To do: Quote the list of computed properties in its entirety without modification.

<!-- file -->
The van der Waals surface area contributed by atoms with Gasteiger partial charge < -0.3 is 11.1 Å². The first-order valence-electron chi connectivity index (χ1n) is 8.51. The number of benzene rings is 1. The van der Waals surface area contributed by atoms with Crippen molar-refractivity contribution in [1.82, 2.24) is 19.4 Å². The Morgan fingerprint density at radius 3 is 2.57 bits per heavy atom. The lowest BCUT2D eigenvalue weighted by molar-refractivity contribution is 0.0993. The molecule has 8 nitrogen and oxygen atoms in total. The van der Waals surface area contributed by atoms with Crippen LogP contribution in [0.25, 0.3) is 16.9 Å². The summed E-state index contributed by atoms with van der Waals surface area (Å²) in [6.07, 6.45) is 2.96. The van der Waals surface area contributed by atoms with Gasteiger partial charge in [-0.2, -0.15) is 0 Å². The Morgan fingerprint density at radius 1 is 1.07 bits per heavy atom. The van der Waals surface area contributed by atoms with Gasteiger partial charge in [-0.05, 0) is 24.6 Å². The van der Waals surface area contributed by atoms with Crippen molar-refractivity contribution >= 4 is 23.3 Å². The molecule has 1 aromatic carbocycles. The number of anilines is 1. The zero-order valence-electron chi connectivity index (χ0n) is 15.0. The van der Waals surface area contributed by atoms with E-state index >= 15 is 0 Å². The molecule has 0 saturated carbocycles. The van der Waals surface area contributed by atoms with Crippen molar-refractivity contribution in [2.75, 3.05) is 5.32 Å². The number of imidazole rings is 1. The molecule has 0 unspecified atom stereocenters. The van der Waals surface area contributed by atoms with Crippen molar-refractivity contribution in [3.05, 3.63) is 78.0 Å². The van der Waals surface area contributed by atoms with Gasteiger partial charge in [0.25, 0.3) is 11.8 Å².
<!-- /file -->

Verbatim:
The van der Waals surface area contributed by atoms with Gasteiger partial charge < -0.3 is 11.1 Å². The first-order valence-electron chi connectivity index (χ1n) is 8.51. The number of benzene rings is 1. The van der Waals surface area contributed by atoms with Crippen molar-refractivity contribution in [1.82, 2.24) is 19.4 Å². The Morgan fingerprint density at radius 3 is 2.57 bits per heavy atom. The lowest BCUT2D eigenvalue weighted by molar-refractivity contribution is 0.0993. The molecule has 8 nitrogen and oxygen atoms in total. The van der Waals surface area contributed by atoms with Crippen LogP contribution in [0.25, 0.3) is 16.9 Å². The summed E-state index contributed by atoms with van der Waals surface area (Å²) in [6.07, 6.45) is 2.96. The van der Waals surface area contributed by atoms with Gasteiger partial charge in [-0.2, -0.15) is 0 Å². The Morgan fingerprint density at radius 1 is 1.07 bits per heavy atom. The van der Waals surface area contributed by atoms with Gasteiger partial charge in [-0.05, 0) is 24.6 Å². The van der Waals surface area contributed by atoms with Crippen molar-refractivity contribution >= 4 is 23.3 Å². The molecule has 1 aromatic carbocycles. The number of anilines is 1. The zero-order valence-electron chi connectivity index (χ0n) is 15.0. The van der Waals surface area contributed by atoms with E-state index >= 15 is 0 Å². The molecule has 0 saturated carbocycles. The van der Waals surface area contributed by atoms with Crippen molar-refractivity contribution in [2.75, 3.05) is 5.32 Å². The number of imidazole rings is 1. The molecule has 0 unspecified atom stereocenters. The van der Waals surface area contributed by atoms with Crippen molar-refractivity contribution in [3.05, 3.63) is 78.0 Å². The van der Waals surface area contributed by atoms with Gasteiger partial charge in [0.25, 0.3) is 11.8 Å².